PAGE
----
During his 1992 campaign for the presidency, Bill Clinton proclaimed that if he was elected the county would benefit because it would “get two for the price of one”, him and Hillary.
Now there are indications that, with Hillary slipping in the polls, Bill plans to hit the hustings again to reinforce the “two for one” mantra. If that’s true, he may bring more controversy than help given his tarnished past.
Part of that past is his association with Laureate Education Inc.
Selling out as a corporate shill has rarely been so lucrative as it has been for ex-president Bill Clinton.
In 2010, he signed on to become an “Honorary Chancellor” for Laureate International Universities, part of Baltimore, MD-based Laureate Education Inc. In return for serving as a front man for the privately held for-profit education company, Clinton collected $16.5 million between 2010 and 2014. Laureate also has donated between $1 million and $5 million to the Clinton Foundation.
While Clinton worked for Laureate, he and the company consistently refused to say how much he was being paid, but an analysis of the Clinton’s tax returns in July revealed the numbers. In the statement released with their tax returns, Hillary Clinton said of their financial success, “…we owe it to the opportunities America provides.” Well, that’s one way to look at it.
Laureate aggressively marketed its relationship with Bill Clinton and it often paid off. New York Magazine described Clinton as the “face” of Laureate. When Laureate secured approval to build a new for-profit university, Torrens University Australia, in Adelaide, South Australia (where for-profits are called “private” institutions), the headline in The Australian newspaper read: “First private uni in 24 years led by Clinton.”
(Subsequent reporting on the school has, however, not been all that positive. The consensus world university rankings for Australia put Torrens dead last in a list of 41 Australian universities in 2015.)
Clinton resigned his Honorary Chancellor position at Laureate in April 2015. “Laureate students represent the next generation of leadership. I have seen a commitment to quality and leadership throughout the Laureate network, and I have enjoyed being a part of it,” Clinton said in announcing his resignation.
Had Clinton not resigned, Laureate likely intended to use its close ties with him to bolster a planned $1 billion initial public offering (IPO). In April 2015,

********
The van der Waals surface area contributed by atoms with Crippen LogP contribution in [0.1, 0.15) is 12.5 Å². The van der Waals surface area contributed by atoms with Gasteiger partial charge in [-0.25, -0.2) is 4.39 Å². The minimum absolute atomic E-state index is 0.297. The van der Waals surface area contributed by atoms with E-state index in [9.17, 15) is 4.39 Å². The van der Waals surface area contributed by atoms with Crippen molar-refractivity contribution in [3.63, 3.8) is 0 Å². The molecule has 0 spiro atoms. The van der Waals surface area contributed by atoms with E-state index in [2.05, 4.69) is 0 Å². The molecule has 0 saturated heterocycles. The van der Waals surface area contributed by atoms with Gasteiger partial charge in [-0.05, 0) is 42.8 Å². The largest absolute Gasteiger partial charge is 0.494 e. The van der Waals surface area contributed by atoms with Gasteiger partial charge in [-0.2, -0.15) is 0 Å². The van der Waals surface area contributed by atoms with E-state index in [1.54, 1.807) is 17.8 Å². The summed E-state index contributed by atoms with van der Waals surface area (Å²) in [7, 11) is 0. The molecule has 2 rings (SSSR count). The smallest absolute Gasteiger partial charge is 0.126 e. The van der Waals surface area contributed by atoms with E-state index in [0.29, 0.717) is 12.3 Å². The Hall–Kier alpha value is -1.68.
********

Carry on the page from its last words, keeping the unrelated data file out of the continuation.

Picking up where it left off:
Clinton may hold the Laureate network in high regard, but if he’d done his homework he’d have found a lot of reasons not to sign on to Laureate’s marketing campaign (aside from avoiding blatant money-grubbing).
As New York Magazine put it, “While some of the company’s schools are highly ranked, others have been accused of low admissions and academic standards, “turbocharging enrollment” to boost revenues, and deceptiveness about tuition costs — the same troubling practices that caused the Obama administration to try to stanch the flow of federal-student-loan dollars to for-profit schools in the United States.”
Even Bill’s wife has been critical of for-profit colleges. “Unfortunately there are some programs that take people’s money and do not produce the results that were promised, and we’ve got to crack down on that and put them out of business,” Hillary said during a June 2015 event at Trident Technical College in South Carolina.
Laureate has 86 schools serving about 1 million students online and on physical campuses in 28 countries across the Americas, Europe, Asia, Africa and the Middle East. It’s 5 schools in the U.S. include: NewSchool of Architecture & Design, San Diego, CA; Santa Fe University of Art & Design, Santa Fe, NM; Kendall College, Chicago, Il; University of St. Augustine for Health Sciences, St. Augustine, FL; and the online-only Walden University, Minneapolis, MN.
Laureate also operated The National Hispanic University in East San Jose, CA, but it closed in August 23, 2015. The San Jose Mercury News attributed the closure to the U.S. Department of Education reducing financial aid and online opportunities for students enrolled in programs that did not offer good prospects for employment. Other media reported that the school also failed to meet its goals in enrollment for online coursework.
Laureate grew out of the K-12 tutoring company, Sylvan Learning Systems, in 2004 when Sylvan was spun off.
The company was taken private in a $3.8 billion deal in 2007. Investors included KKR & Co., Soros Fund Management, Paul Allen’s Vulcan Capital, Steve Cohen’s SAC Capital Advisors, Citi Private Equity, Sterling Capital and others.
In 2013, the International Finance Corp, part of the World Bank Group, joined the list of supporters when it made an equity investment of $150 million in Laureate “to expand access to career-oriented higher education in emerging markets and support the growth of Laureate’s global network of institutions.”